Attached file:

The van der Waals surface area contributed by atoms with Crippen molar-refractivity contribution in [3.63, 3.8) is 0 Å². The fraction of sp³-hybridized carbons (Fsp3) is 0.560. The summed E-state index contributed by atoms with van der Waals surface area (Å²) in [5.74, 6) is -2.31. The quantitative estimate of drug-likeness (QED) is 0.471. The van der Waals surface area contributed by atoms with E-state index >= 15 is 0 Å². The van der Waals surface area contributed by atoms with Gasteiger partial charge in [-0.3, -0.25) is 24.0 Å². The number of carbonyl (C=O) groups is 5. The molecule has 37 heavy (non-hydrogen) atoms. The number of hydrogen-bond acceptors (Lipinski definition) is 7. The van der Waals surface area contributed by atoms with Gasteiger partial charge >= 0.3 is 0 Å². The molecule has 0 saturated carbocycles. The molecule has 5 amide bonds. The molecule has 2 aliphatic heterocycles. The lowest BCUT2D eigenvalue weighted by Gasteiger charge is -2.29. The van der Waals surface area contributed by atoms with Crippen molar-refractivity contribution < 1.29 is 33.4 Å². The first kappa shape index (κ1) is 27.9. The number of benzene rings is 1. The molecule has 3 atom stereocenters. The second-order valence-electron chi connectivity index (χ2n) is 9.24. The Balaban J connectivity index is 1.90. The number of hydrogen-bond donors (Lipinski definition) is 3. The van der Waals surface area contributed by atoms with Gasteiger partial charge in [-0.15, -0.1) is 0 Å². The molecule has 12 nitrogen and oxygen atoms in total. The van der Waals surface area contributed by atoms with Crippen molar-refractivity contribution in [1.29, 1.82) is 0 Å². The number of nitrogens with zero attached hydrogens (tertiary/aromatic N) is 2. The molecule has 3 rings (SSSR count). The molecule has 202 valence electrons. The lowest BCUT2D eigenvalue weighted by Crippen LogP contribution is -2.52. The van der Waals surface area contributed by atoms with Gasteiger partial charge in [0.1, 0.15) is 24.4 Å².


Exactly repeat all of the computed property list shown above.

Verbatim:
The van der Waals surface area contributed by atoms with Crippen molar-refractivity contribution in [3.63, 3.8) is 0 Å². The fraction of sp³-hybridized carbons (Fsp3) is 0.560. The summed E-state index contributed by atoms with van der Waals surface area (Å²) in [5.74, 6) is -2.31. The quantitative estimate of drug-likeness (QED) is 0.471. The van der Waals surface area contributed by atoms with E-state index >= 15 is 0 Å². The van der Waals surface area contributed by atoms with Gasteiger partial charge in [-0.3, -0.25) is 24.0 Å². The number of carbonyl (C=O) groups is 5. The molecule has 37 heavy (non-hydrogen) atoms. The number of hydrogen-bond acceptors (Lipinski definition) is 7. The van der Waals surface area contributed by atoms with Gasteiger partial charge >= 0.3 is 0 Å². The molecule has 0 saturated carbocycles. The molecule has 5 amide bonds. The molecule has 2 aliphatic heterocycles. The lowest BCUT2D eigenvalue weighted by Gasteiger charge is -2.29. The van der Waals surface area contributed by atoms with Crippen molar-refractivity contribution < 1.29 is 33.4 Å². The first kappa shape index (κ1) is 27.9. The number of benzene rings is 1. The molecule has 3 atom stereocenters. The second-order valence-electron chi connectivity index (χ2n) is 9.24. The Balaban J connectivity index is 1.90. The number of hydrogen-bond donors (Lipinski definition) is 3. The van der Waals surface area contributed by atoms with Gasteiger partial charge in [-0.15, -0.1) is 0 Å². The molecule has 12 nitrogen and oxygen atoms in total. The van der Waals surface area contributed by atoms with Crippen molar-refractivity contribution in [1.29, 1.82) is 0 Å². The number of nitrogens with zero attached hydrogens (tertiary/aromatic N) is 2. The molecule has 3 rings (SSSR count). The molecule has 202 valence electrons. The lowest BCUT2D eigenvalue weighted by Crippen LogP contribution is -2.52. The van der Waals surface area contributed by atoms with Gasteiger partial charge in [0.1, 0.15) is 24.4 Å².